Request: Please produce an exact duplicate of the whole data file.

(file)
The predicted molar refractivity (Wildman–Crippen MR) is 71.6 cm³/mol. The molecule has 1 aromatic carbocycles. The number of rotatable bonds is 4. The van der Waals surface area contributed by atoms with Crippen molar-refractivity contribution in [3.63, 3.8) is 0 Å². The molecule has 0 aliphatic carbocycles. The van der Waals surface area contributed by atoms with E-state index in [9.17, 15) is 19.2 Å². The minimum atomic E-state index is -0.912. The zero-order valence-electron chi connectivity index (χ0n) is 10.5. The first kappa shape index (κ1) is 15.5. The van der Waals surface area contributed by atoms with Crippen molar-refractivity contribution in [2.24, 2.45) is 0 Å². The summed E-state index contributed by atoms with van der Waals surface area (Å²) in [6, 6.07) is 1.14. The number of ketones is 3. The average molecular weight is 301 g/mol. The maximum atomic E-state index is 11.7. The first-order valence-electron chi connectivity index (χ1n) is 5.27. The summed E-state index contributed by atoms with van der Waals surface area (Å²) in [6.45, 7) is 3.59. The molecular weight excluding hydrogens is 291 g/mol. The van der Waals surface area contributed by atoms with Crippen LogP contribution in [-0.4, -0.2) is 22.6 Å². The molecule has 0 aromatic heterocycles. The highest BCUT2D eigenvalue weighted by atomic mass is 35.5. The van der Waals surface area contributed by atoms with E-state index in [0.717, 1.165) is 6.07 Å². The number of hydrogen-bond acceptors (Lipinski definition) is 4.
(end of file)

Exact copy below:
The predicted molar refractivity (Wildman–Crippen MR) is 71.6 cm³/mol. The molecule has 1 aromatic carbocycles. The number of rotatable bonds is 4. The van der Waals surface area contributed by atoms with Crippen molar-refractivity contribution in [3.63, 3.8) is 0 Å². The molecule has 0 aliphatic carbocycles. The van der Waals surface area contributed by atoms with E-state index in [9.17, 15) is 19.2 Å². The minimum atomic E-state index is -0.912. The zero-order valence-electron chi connectivity index (χ0n) is 10.5. The first kappa shape index (κ1) is 15.5. The van der Waals surface area contributed by atoms with Crippen molar-refractivity contribution in [2.24, 2.45) is 0 Å². The summed E-state index contributed by atoms with van der Waals surface area (Å²) in [6, 6.07) is 1.14. The number of ketones is 3. The average molecular weight is 301 g/mol. The maximum atomic E-state index is 11.7. The first-order valence-electron chi connectivity index (χ1n) is 5.27. The summed E-state index contributed by atoms with van der Waals surface area (Å²) in [6.45, 7) is 3.59. The molecular weight excluding hydrogens is 291 g/mol. The van der Waals surface area contributed by atoms with Crippen LogP contribution in [-0.4, -0.2) is 22.6 Å². The molecule has 0 aromatic heterocycles. The highest BCUT2D eigenvalue weighted by atomic mass is 35.5. The van der Waals surface area contributed by atoms with E-state index in [0.717, 1.165) is 6.07 Å². The number of hydrogen-bond acceptors (Lipinski definition) is 4.